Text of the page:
March 17, 2014

Reed Hastings, the guy who dropped a bunch of money into the LAUSD school board race last year to elect charter school-friendly board members and who also promotes charters through original Netflix shows like House of Cards has a new Big Idea: Dump local school boards.

Because it's so much more stable to get people in who aren't concerned about kids as much as profits, right?

Valerie Strauss at the Washington Post:

Hastings suggests that the “stable governance” of charter schools leads to stable schools, but, alas, big changes occur in charter schools. Let’s look at Rocketship, on whose unofficial board of advisers Hastings sits. Rocketship became known — and won $2 million from the Obama administration to help it grow — with a “blended learning” model that is designed to incorporate traditional classroom settings with a computer “Learning Lab” for students. The idea behind the lab was that students could learn basic lessons in math and reading while teachers could work with students on more complicated material. Part of the attraction, too, was that the computers would cost less than hiring more teachers. But get this: Last year Rocketship realized it had to revamp its fabulous “Learning Lab” because it wasn’t working very well. The charter network’s Web site says it is still piloting ”flexible learning spaces at some of our schools — spaces that will allow our teachers be even more effective and students to learn even more.”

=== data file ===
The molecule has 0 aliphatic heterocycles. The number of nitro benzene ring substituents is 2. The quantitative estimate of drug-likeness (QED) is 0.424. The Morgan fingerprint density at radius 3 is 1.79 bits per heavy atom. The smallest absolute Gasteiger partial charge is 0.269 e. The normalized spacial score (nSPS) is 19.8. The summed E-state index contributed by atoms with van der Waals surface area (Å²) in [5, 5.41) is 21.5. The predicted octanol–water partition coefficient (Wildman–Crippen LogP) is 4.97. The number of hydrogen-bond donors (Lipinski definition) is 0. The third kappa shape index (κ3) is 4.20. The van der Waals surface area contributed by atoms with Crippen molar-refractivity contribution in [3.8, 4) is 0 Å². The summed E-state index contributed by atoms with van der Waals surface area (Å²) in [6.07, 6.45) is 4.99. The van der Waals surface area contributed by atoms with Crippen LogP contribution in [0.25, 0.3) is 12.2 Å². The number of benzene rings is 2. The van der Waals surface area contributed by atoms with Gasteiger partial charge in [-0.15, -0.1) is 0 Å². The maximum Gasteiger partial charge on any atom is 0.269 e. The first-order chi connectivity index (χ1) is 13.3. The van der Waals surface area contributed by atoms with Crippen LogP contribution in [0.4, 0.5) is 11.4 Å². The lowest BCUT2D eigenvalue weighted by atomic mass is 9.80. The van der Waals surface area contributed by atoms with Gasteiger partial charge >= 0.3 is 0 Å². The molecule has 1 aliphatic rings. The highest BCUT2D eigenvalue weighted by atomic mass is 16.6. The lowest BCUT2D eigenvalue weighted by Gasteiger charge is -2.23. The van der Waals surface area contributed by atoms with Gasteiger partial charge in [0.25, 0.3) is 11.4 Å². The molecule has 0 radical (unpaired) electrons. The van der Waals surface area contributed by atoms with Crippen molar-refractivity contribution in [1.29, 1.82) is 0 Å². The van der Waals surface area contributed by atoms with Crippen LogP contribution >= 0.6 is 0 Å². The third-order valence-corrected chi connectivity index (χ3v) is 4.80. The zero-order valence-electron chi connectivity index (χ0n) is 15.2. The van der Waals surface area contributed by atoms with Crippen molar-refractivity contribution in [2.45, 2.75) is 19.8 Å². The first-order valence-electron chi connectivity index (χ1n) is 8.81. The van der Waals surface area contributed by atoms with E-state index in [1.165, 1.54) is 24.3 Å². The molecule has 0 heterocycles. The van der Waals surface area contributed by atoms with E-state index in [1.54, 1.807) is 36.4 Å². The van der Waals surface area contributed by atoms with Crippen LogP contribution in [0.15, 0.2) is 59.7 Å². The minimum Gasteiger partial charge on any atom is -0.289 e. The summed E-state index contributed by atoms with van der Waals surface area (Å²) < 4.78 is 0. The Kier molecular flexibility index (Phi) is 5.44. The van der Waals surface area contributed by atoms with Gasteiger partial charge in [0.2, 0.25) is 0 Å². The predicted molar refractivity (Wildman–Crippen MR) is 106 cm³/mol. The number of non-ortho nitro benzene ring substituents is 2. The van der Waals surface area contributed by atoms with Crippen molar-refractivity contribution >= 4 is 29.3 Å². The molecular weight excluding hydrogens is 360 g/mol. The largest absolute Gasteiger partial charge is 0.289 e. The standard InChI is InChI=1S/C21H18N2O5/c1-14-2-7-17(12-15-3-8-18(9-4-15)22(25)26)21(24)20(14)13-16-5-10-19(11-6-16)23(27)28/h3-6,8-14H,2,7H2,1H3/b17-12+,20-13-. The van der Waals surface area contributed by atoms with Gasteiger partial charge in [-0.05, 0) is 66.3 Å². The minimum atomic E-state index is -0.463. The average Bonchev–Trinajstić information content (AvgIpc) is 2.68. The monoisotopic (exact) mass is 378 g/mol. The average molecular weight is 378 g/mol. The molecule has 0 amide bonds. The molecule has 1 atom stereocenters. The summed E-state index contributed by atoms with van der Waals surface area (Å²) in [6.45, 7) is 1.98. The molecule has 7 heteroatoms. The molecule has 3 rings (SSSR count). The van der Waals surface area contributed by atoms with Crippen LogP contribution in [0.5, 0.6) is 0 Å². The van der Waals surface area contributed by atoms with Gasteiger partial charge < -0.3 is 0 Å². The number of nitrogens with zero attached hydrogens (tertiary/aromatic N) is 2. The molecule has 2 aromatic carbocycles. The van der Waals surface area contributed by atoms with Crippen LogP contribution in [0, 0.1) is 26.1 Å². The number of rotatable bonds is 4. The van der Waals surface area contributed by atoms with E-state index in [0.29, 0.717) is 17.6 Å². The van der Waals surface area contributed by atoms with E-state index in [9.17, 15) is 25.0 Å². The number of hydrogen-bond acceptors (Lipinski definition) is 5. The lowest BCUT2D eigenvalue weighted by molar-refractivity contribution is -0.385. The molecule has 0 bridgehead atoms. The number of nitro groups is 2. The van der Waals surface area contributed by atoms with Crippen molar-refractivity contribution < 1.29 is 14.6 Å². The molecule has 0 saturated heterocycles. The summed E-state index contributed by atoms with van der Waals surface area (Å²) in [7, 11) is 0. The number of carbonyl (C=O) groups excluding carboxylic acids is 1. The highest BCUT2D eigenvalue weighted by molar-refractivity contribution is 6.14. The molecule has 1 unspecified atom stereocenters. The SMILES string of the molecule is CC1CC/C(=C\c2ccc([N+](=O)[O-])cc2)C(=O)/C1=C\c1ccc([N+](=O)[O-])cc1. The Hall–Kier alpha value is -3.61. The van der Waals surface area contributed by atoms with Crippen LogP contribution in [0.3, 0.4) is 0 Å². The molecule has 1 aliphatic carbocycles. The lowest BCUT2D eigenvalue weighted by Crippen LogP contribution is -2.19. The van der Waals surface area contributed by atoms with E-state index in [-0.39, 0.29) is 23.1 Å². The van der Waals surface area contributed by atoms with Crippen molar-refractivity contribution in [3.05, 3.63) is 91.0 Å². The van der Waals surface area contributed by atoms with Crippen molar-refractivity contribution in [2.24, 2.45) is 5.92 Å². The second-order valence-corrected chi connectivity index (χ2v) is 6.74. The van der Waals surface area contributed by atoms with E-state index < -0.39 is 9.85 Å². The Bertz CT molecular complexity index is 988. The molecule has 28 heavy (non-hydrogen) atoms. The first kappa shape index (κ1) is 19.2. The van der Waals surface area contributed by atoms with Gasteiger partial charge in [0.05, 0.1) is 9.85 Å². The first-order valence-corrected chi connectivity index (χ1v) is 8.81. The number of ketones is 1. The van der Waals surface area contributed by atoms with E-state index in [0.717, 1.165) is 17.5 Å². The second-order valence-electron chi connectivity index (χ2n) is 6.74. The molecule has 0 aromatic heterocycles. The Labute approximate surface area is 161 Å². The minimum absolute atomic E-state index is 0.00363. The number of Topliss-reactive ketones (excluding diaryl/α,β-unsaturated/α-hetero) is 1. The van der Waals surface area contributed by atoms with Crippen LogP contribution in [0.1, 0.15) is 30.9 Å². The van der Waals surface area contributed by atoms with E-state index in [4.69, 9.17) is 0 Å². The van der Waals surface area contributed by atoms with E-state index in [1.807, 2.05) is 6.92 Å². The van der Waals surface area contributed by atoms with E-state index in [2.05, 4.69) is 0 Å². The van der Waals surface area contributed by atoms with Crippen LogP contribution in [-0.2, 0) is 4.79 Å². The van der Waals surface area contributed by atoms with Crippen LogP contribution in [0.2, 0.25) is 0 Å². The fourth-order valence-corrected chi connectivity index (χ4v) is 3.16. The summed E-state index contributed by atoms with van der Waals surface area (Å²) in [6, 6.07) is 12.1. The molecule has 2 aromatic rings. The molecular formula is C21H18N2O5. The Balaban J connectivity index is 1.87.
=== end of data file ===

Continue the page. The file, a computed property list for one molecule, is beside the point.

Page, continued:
Rocketship is also intimately involved in the Los Angeles Vergara v. California lawsuit pitting students against teachers in order to destroy due process rights for teachers.

Hastings is wrong about the stability of charter school boards, too. Here's one story right out of my local paper about how a charter school was placed on probation because -- wait for it -- the board couldn't agree on anything. That particular school was a standout public school once, before charters wormed their way in.

Hastings at least sets forth his motives for pushing charters and getting rid of local school boards, which is more than most of them do:

So what we have to do is continue to grow and grow… It’s going to take 20-30 years to get to 90% of charter kids….And if we succeed over the next 20 or 30 years, that will be one of the fastest rates of change ever seen around the world for a large system, it’s hard.

There ya go. Privatize public education with a goal of 90 percent of kids attending charters. Because stability. And profits. has the full transcript.

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